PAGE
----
Writer, editor, professor, etc. For more information, see jaygabler.com.
My Macalester students have started posting to our class Tumblr. This week they looked at the Wayback Machine, and it’s pure gold.
When I first started looking through the WayBack Machine, I had no idea what websites to browse. I thought to myself, “What website (that I frequent nowadays) has been around long enough to have anything interesting to reflect upon?” I wanted to make it a somewhat personal, stupidly nostalgic adventure, and I had no clue where to begin.
Then I remembered something:
It all started with Livejournal.
I don’t know about y’all, but I distinctly remember my Livejournal days. I must have created about five different blogs; maybe even more. As I look back on my time on the internet, I realize I’ve made a digital imprint of my life (screencaps?) on it. Why didn’t I recognize the early signs of a blogger “addiction” [read: habit, haha].
I read the Introduction and the “Envoi” of Briggs/Burke and I couldn’t help but think of Livejournal as my first social networking site—although my original intentions when signing up for the site had nothing to do with meeting strangers on the web, I ended up collecting a few very good friends (who I later added on Myspace, what a dud that ended up being). Page 248:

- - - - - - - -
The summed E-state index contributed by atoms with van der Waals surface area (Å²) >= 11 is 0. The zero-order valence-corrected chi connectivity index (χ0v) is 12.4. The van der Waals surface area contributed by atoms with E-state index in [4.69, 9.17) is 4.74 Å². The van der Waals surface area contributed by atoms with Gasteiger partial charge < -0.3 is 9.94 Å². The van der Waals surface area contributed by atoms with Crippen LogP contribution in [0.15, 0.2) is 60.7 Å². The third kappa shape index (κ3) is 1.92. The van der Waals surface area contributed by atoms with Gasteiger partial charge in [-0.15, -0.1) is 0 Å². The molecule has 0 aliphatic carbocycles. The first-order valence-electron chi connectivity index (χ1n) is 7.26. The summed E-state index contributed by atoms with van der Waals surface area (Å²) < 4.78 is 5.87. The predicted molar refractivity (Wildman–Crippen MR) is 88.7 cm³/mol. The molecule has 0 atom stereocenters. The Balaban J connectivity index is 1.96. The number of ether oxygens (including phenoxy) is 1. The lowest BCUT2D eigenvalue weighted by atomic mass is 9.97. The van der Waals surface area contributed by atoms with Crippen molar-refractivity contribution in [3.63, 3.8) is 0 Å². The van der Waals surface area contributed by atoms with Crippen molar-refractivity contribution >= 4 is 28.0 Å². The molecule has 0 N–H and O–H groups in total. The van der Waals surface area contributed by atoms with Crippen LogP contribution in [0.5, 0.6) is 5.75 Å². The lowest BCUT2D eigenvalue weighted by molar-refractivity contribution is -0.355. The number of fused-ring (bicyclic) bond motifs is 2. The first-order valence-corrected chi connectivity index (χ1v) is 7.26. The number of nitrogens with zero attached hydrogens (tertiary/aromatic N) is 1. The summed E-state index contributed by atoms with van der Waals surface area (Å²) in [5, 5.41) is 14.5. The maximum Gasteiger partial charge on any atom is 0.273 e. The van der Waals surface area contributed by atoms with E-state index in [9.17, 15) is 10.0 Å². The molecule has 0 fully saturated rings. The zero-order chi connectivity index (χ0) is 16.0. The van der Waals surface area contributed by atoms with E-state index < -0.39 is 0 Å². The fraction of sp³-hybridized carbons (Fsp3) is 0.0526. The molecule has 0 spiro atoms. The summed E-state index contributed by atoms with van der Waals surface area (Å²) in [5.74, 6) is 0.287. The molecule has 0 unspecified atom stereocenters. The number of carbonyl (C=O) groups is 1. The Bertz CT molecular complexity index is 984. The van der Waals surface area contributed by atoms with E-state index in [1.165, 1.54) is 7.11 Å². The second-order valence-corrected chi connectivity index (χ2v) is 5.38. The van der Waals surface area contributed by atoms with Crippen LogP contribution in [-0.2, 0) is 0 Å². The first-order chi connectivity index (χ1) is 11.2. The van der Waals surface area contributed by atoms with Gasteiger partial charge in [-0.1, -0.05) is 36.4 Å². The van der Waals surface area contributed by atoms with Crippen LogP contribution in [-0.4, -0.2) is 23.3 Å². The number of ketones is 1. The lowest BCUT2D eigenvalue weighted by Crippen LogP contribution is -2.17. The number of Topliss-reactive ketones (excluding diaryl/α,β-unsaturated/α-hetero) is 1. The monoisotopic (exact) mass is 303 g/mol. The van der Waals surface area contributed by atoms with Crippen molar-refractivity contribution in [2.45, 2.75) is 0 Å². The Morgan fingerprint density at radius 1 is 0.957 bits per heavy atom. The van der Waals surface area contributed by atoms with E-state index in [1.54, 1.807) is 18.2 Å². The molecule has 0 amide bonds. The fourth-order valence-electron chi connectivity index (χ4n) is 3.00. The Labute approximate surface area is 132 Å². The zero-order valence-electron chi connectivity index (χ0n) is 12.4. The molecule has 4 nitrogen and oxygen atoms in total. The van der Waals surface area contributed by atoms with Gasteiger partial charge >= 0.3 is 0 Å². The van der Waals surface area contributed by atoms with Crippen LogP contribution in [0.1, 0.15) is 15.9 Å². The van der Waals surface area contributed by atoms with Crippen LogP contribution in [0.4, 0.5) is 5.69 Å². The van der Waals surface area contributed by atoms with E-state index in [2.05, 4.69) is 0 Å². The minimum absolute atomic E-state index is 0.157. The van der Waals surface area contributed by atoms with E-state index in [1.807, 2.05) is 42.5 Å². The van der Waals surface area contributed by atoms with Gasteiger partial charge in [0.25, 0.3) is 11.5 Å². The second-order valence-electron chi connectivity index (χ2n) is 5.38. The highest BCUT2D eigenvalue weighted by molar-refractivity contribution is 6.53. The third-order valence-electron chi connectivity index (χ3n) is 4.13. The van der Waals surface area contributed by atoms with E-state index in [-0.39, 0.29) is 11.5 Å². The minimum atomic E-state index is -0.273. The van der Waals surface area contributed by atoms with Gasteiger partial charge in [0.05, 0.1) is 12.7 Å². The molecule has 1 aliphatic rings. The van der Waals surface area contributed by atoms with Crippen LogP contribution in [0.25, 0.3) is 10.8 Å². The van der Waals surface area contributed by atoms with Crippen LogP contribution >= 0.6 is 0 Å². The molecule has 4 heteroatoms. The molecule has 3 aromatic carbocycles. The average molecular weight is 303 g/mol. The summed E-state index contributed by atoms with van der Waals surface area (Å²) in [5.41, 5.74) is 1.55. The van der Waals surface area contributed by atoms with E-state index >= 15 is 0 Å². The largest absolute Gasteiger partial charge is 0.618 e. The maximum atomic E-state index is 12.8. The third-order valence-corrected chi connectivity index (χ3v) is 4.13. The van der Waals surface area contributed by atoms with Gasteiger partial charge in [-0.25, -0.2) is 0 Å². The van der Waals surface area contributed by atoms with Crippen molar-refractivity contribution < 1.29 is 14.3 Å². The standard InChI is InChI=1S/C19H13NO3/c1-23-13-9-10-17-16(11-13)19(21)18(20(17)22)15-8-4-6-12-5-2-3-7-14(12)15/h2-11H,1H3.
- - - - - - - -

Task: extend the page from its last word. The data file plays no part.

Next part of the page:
There were many new business entrants to the Web in the period covered in this chapter, the most successful of them developing what were quickly called social networking sites. The success of these proved that many users were not seeking isolation through the Internet, but interaction: they wanted to make contact in cyberspace with other users.
So many times, with so many different demographics of people, I’ve heard that an addiction/habit of the internet creates isolated, loner people. I frankly dislike that sentiment. As someone who could claim the “blogger” identity, I think it is amazing that we are witnessing this development of solidarity/community building that links people from all over the US, and all over the world (recognizing issues of access, of course). Is this another way of triggering what it means to be a global citizen? Does this count (not asking from a lazy perspective)?
WayBack Machine has sparked some serious nostalgia in me, but has humbled me as well. I picked up a conversation with a friend last night about how this generation has often been defined as a lazy one, one that is too busy checking their facebooks and tweeting to do anything of any value. Yet here we have the WayBack Machine, reminding us of what we’ve been witnessing for the past two[ish] decades. This is a world that we’ve created and meshed into our being. I don’t know, maybe I’m getting too emotional over how much I love the internet (likely).
What I’m wondering, which is something that is touched on in Briggs/Burke’s book, is how this web machine is altering the way we interact in society, and how it is changing the face of culture, the face of activism, how it can effectively be used to—pardon the language, but “get shit done.” Also, all of these questions can be restated to ask of the future of the internet, activism, social justice, etc. Cuz of course I’m interested in that, too.
I don’t know, this might be coming from a biased point of view because although there are some definite faults, I fucking love the internet.